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  • NedGrimley Brigham City, UT
    Oct. 3, 2012 3:54 p.m.

    ECR. Sounds like you need to come home. Too much stress on the left coast. Thanks for the response. A big grin needs to accompany many of my posts but the moderators won't let them through...

  • NedGrimley Brigham City, UT
    Oct. 3, 2012 3:51 p.m.

    Ah, for the want of a sarcasm font...

  • George Bronx, NY
    Oct. 2, 2012 7:34 p.m.


    I too understand your frustration and have been their my self especially on a busy subway platform. How you decide to deal with the situation does sound like it is making you frustrated but it is something you can decide to not let ruin your day. not always easy but worth trying.

  • ECR Burke, VA
    Oct. 2, 2012 7:18 p.m.

    NedGrimley - Since you asked - I am adamant about the left lane rule - If no one is in front of you get out of the lane. I practice it with obsession when driving up the New Jersey turnpike to visit my grandkids in Brooklyn, NY. I wish everyone was a perfect driver like me. And in case you didn't realize it, that was sarcasm.

    Melanna is right; my behavior is boorish and doesn't necessarily help the situation. And I do have a problems with so many folks, whether texting, talking or something else, who seem to be so tuned out about what's going on around them, right within their sight. So I'm sure I'll continue to be frustrated in that regard because I don't see it getting any better. But I think that's my problem.

    And by the way NedGrimley, since you're in Brigham city (the city of my birth) and I am in Virginia, I'm thinking this message board is as close as we can get to having a real conversation, unless you want to leave your telephone number.

  • NedGrimley Brigham City, UT
    Oct. 2, 2012 1:53 p.m.

    ECR: I'm guessing when driving you hold your ground in the left lane, also, even though car after car has to pass you on the right..

    I recall my mom carrying on about repetitive rock and roll music, long hair and "slang" words that just weren't "proper". The world is always falling apart around us when things change. But all the indignation in the world won't slow it down. Text on...

    I mean, look at us...the posters on this board. More important to write something - text something - than to have a real conversation with someone about the topic at hand...

  • Melanna Salt Lake City, Utah
    Oct. 2, 2012 10:21 a.m.


    "I purposely walk directly in front of them to see if they'll snap out of their trance."

    While I understand your frustration your behavior in response is plane boorish. Be the change you want to see instead of just engaging in another problem behavior.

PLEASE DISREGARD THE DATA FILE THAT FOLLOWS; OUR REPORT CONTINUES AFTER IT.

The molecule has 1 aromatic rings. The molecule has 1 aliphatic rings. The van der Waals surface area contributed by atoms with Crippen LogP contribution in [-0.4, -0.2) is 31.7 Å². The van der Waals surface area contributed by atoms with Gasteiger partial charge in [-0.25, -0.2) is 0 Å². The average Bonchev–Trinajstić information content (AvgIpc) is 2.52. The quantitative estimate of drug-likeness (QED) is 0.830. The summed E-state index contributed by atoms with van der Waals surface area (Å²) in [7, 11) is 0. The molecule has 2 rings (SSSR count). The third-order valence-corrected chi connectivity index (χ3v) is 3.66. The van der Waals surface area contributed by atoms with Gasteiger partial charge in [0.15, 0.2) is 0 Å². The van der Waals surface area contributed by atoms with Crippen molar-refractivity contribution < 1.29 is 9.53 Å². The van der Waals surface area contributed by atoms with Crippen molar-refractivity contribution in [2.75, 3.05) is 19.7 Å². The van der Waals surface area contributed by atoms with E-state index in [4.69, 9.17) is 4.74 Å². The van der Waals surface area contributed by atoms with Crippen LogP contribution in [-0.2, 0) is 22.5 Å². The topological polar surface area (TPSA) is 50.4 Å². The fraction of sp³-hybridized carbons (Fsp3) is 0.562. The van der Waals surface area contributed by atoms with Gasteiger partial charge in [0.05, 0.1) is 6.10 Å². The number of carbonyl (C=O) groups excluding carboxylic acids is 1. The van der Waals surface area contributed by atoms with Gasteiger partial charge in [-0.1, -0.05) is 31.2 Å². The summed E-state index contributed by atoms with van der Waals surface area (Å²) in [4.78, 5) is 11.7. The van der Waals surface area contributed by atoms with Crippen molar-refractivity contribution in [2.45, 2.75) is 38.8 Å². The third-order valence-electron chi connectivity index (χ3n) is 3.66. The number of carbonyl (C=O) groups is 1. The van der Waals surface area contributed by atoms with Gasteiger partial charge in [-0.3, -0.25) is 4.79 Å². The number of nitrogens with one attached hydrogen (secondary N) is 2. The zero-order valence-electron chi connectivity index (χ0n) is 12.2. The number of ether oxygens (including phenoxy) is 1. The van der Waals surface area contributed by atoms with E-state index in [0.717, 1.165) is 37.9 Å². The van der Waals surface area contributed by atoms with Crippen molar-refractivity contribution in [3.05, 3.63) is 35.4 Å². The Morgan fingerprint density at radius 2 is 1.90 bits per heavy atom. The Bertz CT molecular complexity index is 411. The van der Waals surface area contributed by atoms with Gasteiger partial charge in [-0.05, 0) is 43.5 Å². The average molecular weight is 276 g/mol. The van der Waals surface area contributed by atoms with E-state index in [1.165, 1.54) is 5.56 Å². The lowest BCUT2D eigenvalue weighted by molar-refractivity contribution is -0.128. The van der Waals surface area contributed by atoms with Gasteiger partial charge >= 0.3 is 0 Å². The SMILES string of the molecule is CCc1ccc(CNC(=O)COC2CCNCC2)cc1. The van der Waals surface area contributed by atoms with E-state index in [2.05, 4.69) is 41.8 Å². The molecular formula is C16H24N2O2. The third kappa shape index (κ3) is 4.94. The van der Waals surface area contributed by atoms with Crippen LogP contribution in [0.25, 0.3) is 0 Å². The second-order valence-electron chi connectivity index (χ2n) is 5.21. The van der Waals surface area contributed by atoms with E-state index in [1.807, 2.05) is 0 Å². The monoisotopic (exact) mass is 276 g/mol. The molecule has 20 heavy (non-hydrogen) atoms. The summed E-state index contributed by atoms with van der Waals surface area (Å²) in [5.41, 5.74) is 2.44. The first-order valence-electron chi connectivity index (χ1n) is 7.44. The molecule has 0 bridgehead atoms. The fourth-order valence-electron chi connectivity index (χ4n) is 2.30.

• Hutterite American Fork, UT
    Oct. 2, 2012 10:08 a.m.

    I don't mind that people communicate with these gadgets. What makes me wonder, as you see someone at a restaurant or walking down the street or on the train is what is so important that they need to be communicating with someone else right then? How is it that the person on the machine is more important than the live human in front of you, or your safety when crossing the street, or whatever? When twitter came out (twit is a great word...) I wondered why anyone would want to know what someone else was doing or watching or eating at that moment. What I'm doing most moments of my life is no one elses' business, and I worry about the sanity of someone who says they would care about it. We need to regain introspection and thoughtfulness. And stop believing someone else cares that much about the minutae of your life. We need to start the conversation with ourselves again.

  • Midvaliean MIDVALE, UT
    Oct. 2, 2012 8:24 a.m.

    Yep, humans will evolve along with the tools we create. Hand held computers are everywhere. How we use these tools are how they will evolve to be used.
    Somehow I doubt that the writer used to have meaningful conversations with all the other people in the restaurant, so the art of conversation never really left, just the authors perception of how it should be. After all, people are having conversations with people they care for on their smart phones.

  • ECR Burke, VA
    Oct. 2, 2012 5:32 a.m.

    And if was just at the restaurants it might be tolerable. But it's everywhere. I have a five block walk from my office to the subway. I'm not exaggerating when I say that once I step on the street more than 80% of the people I see are either on the phone or texting a message to someone. Morning and afternoon - it doesn't make any difference. And when I see people walking down the street with their head buried in their smart phone screen I purposely walk directly in front of them to see if they'll snap out of their trance. Most of them do but some don't.

    And don't get me started on the new spelling and grammer we have come to accept. The author mentions the loss of cursive writing but what about the common English language? The short, cryptic langauage of the text message usually ends up being the standard used for general emails as well. It's a sad commentery on modern living - either that or I;m just getting old and unwilling to accept least this kind of change.